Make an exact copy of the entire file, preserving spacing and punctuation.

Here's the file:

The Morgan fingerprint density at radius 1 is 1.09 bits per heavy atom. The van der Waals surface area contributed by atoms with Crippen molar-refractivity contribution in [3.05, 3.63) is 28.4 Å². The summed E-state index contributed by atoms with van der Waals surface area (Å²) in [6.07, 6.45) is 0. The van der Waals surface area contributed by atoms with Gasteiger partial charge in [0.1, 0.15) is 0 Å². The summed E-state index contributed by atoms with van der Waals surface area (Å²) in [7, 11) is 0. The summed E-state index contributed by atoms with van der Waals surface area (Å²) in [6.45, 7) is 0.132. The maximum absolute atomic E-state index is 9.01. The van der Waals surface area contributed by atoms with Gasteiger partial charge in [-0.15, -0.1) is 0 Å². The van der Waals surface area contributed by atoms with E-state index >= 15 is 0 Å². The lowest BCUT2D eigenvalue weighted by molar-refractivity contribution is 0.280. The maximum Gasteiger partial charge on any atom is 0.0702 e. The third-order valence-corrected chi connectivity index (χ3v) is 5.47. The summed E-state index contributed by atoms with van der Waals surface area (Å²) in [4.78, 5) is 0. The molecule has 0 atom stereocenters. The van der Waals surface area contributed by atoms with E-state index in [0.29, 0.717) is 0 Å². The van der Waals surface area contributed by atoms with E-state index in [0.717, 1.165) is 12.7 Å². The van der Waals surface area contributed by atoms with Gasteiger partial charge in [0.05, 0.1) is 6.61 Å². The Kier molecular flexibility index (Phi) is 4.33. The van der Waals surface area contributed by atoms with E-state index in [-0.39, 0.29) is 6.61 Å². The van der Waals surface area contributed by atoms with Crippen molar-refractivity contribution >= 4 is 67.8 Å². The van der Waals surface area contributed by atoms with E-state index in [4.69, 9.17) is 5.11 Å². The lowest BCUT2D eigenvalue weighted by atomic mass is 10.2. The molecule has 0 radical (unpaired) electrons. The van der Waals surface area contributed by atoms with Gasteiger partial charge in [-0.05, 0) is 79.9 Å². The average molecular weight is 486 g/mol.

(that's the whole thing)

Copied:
The Morgan fingerprint density at radius 1 is 1.09 bits per heavy atom. The van der Waals surface area contributed by atoms with Crippen molar-refractivity contribution in [3.05, 3.63) is 28.4 Å². The summed E-state index contributed by atoms with van der Waals surface area (Å²) in [6.07, 6.45) is 0. The van der Waals surface area contributed by atoms with Gasteiger partial charge in [0.1, 0.15) is 0 Å². The summed E-state index contributed by atoms with van der Waals surface area (Å²) in [7, 11) is 0. The summed E-state index contributed by atoms with van der Waals surface area (Å²) in [6.45, 7) is 0.132. The maximum absolute atomic E-state index is 9.01. The van der Waals surface area contributed by atoms with Gasteiger partial charge in [-0.15, -0.1) is 0 Å². The van der Waals surface area contributed by atoms with E-state index >= 15 is 0 Å². The lowest BCUT2D eigenvalue weighted by molar-refractivity contribution is 0.280. The maximum Gasteiger partial charge on any atom is 0.0702 e. The third-order valence-corrected chi connectivity index (χ3v) is 5.47. The summed E-state index contributed by atoms with van der Waals surface area (Å²) in [4.78, 5) is 0. The molecule has 0 atom stereocenters. The van der Waals surface area contributed by atoms with E-state index in [0.29, 0.717) is 0 Å². The van der Waals surface area contributed by atoms with E-state index in [0.717, 1.165) is 12.7 Å². The van der Waals surface area contributed by atoms with Gasteiger partial charge in [0.05, 0.1) is 6.61 Å². The Kier molecular flexibility index (Phi) is 4.33. The van der Waals surface area contributed by atoms with E-state index in [-0.39, 0.29) is 6.61 Å². The van der Waals surface area contributed by atoms with Crippen molar-refractivity contribution >= 4 is 67.8 Å². The van der Waals surface area contributed by atoms with E-state index in [4.69, 9.17) is 5.11 Å². The lowest BCUT2D eigenvalue weighted by atomic mass is 10.2. The molecule has 0 radical (unpaired) electrons. The van der Waals surface area contributed by atoms with Gasteiger partial charge in [-0.05, 0) is 79.9 Å². The average molecular weight is 486 g/mol.